“My mother is still mad that I left the symphony. When I stopped playing classical and went to jazz, I got crap for it. When I left jazz to do space music, I got crap for it. When I left space music to do funk, I got crap for it. And when I left funk to do what I’m doing now, I’m still getting crap for it. I’m doing this because I have to do it. If the fans come, great! If they don’t come it doesn’t matter. I have to do this – because I want to do it.”
The theme of this remarkable book is innovation and improvisation in the ever-changing world of one of the most creative musicians on the American music scene – for decades.
Herbie Hancock gained national presence as the piano player with Miles Davis’ second great quintet, 1964 – 1969. He tells the story of his audition with Miles. Davis invited him to his apartment in New York to play with some other musicians. Then Miles disappeared and let the group play. He listened on the intercom from upstairs. When Miles finally returned to the studio, Herbie, sweating and nervous, looked at him. In his characteristic raspy voice, Miles said, “Niiiiiice touch.”
Later Miles had the musicians come back for three days of playing in his basement, with him popping in only now and then. Finally Miles came down and said, “Come to the 30th Street Studio on Tuesday.” As Miles started back up the stairs, Herbie said, “I’m confused. Am I in the band?” Miles turned to him with a hint of a smile, “You makin’ a record, motherfucka!”
Herbie was drawn to jazz because of its improvisation, “…truly being in the moment, exploring what you don’t know. Classical music seemed more cerebral, but jazz was both cerebral and intuitive.”
Years ago I interviewed a classical pianist who commented, “I don’t get jazz. I’ve spent my whole life learning how to play the little black dots on the page correctly. These jazz guys don’t care about that.”
All of this reminded me of my interview with tenor saxophonist, Anton Schwartz: “Improvisation is a way of being. I really value it in running my life. I love being surprised by things… waking up in the morning and not knowing what I’m going to do.” See the complete interview at http://www.rickgilbert.net/#1366.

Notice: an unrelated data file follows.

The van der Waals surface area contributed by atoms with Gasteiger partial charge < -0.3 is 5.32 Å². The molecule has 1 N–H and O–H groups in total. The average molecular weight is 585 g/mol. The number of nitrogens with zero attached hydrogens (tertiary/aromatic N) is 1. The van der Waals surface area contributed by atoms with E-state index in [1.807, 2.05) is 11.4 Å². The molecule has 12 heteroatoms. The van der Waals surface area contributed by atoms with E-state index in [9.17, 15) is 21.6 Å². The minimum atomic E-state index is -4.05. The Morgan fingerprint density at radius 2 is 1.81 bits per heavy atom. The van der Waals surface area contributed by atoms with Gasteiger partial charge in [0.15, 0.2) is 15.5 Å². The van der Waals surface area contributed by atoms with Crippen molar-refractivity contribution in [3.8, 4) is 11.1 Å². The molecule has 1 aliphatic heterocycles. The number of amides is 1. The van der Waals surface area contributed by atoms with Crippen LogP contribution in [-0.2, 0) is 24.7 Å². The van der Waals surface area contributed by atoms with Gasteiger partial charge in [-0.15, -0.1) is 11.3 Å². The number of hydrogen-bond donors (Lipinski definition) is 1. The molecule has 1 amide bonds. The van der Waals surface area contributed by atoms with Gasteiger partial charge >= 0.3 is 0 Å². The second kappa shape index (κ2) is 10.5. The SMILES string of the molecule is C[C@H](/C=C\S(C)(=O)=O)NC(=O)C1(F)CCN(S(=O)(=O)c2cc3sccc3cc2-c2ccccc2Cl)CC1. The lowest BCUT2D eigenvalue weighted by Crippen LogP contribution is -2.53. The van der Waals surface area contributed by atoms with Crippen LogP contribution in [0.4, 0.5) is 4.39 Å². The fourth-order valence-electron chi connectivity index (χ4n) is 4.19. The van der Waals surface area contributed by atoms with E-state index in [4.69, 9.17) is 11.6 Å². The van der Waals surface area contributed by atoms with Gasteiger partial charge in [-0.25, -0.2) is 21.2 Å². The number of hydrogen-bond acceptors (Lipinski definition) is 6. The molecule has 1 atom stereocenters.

Possibilities is rich with jazz and music history. Even if you are no jazz fan, it is an entertaining read. For example, a record company was about to release “Watermelon Man.” Herbie’s friend and mentor, Donald Byrd, told him not to give up the rights to his compositions. At the risk of losing the contract, Herbie stood up to the record company and kept the rights to his music. Because of that, today he is very well off.
Herbie tells us that Miles didn’t talk about things like keys, notes, and chords. He talked more about colors and shapes he wanted. “Once, when he saw a woman stumble walking down the street, he pointed to her and said, ‘Play that.'”
Through photography, I got to meet Herbie two years ago at the Monterey Jazz Festival. I donated a photo I had taken of him to the educational fund-raising event. To enhance the asking price of the photo, I asked Herbie to sign it.
I’ve often drawn a parallel between jazz improv and what speakers need to do when presenting to senior leadership. A successful mid-level presenter will be loose and in the moment, or as Herbie said, “both cerebral and intuitive.” So in my brief time with him, I asked, “Herbie, I work with executives and encourage them to be more improvisational. What advice should I give them?” Herbie said, “Tell them to trust themselves more.”
Pick up a copy of Possibilities. You’ll enjoy the read.